Are there any tax implications?
According to Martin, one of the biggest advantages of paying money into a pension are the tax benefits. “A key plus of a pension plan is the tax relief, which comes in two forms depending on whether you're a basic-rate or higher-rate taxpayer,” he explains. “You get some tax back on the money you put into a pension, while gains from the investments you make with that cash are largely tax-free. You also get the tax back you've paid on all contributions, if you're under 75, subject to an annual allowance.” Limits can vary depending on your age, employment status and how long you live, but more information can be found here.
What happens when you leave your job?
You tend to leave your pension scheme when you leave your employer, or if you decide to opt out or stop making contributions. But even if you do, the benefits you’ve built up still belong to you. Therefore, you normally have the option to leave them where they are or to transfer them to another pension scheme. “Your scheme administrator or pension provider should tell you which options apply to you,” says the TPAS. “Most schemes will allow you to transfer your pension pot to another pension scheme, which could be a new employer’s workplace pension scheme, a personal pension scheme, a self-invested personal pension or a stakeholder pension scheme.” It’s important not to rush into a decision. “You can generally transfer at any time up to a year before the date that you are expected to start drawing retirement benefits,” adds the TPAS. “In some cases, it's also possible to transfer to a new pension provider after you have started to draw retirement benefits.” For more information, click here.
And what if you take an extended absence, like maternity leave?
As long as you are still being paid by your employer, your pension contributions should continue – although the terms might vary slightly depending whether you’re on a DC or DB pension scheme. “If you decide to take a period of unpaid leave after your paid parental leave, you don't need to continue contributing during the period of unpaid leave,” adds the TPAS. “Your employer may also cease contributing, unless your contract of employment states otherwise, but when you return to work, you (and your employer) may be able to pay extra contributions, depending on the scheme’s rules.”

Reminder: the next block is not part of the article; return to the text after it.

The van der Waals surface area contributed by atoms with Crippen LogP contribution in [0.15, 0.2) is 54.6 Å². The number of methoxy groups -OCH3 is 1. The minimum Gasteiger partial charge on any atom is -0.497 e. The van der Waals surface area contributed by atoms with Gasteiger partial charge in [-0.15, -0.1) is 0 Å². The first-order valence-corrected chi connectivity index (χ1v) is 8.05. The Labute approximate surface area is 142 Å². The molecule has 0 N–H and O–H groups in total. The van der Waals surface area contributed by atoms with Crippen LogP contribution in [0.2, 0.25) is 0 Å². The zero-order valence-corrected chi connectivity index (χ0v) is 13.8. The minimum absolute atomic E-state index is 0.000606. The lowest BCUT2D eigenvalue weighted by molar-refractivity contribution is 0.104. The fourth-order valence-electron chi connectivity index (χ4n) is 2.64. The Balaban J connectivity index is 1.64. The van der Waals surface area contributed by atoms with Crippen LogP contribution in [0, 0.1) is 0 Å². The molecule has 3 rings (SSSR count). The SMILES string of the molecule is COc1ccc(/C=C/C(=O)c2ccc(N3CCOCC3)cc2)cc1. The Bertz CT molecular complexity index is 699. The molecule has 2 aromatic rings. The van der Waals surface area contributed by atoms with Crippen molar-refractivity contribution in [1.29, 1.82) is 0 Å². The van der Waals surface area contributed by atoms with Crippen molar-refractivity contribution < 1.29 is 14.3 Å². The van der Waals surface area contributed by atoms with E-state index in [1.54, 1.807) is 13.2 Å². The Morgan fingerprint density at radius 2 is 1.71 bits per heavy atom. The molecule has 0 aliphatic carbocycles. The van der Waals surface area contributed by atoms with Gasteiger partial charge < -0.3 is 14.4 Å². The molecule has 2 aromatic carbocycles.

Is there any way to protect the money in your pension?
With savings accounts, up to £85,000 per person per institution is fully protected should your bank go bust, with that protection provided by the UK's Financial Services Compensation Scheme (FSCS). The good news is this £85,000 limit has been extended to pensions and investments from 1st April 2019. “The FSCS safety applies if you lose money due to the pension or investment firm going bust,” explains Martin. “Usually with pensions, if you buy through a broker it doesn't hold any of the cash, it simply acts as a conduit for you to put the money into whatever funds or investments you want. Therefore, in the unlikely event the broker goes bust, your money should be okay, and still held by the fund manager or bank it resides with. The £85,000 protection applies should any of those go bust.” If protection kicks in, the FSCS will first try to transfer your funds from the failed company to another company. Bear in mind that if you've got a DB pension, there's a risk of your employer going bust, leaving you with no pension income at all. In this case, the Pension Protection Fund (PPF) is available and may pay compensation.
So, what happens when you retire?
Once money has been paid into a pension, it can't be withdrawn on a whim – it must stay there until you're at least 55. “At that point, you can take 25% of it as a tax-free lump sum, with the rest ideally providing an income for the rest of your life,” explains Martin. “If you get approached before you're 55, it's a scam known as pension liberation or unlocking. These scams are so damaging, the government banned cold calling about pensions in January 2019.” Think of it this way: when your regular work income stops, it's decision time, although ideally you should start preparing a few years beforehand. “Provided you're over 55, you'll be able to take as much of your pension pot as you like, when you like – though drawdowns above the tax-free 25% will be taxed at your marginal rate – so 20% if you're a basic-rate taxpayer, and 40% or 45% if you're a higher or additional-rate payer, or the amount you've taken from your pension pushes you into that rate,” adds Martin. Finally, it’s worth noting that in September 2020, the government announced that it was planning to raise the earliest age you could access your pension from 55 to 57 in 2028, so this may impact how you plan for your retirement.
For more information on pensions, visit ThePensionsAdvisoryService.org.uk or TheMoneyAdviceService.org.uk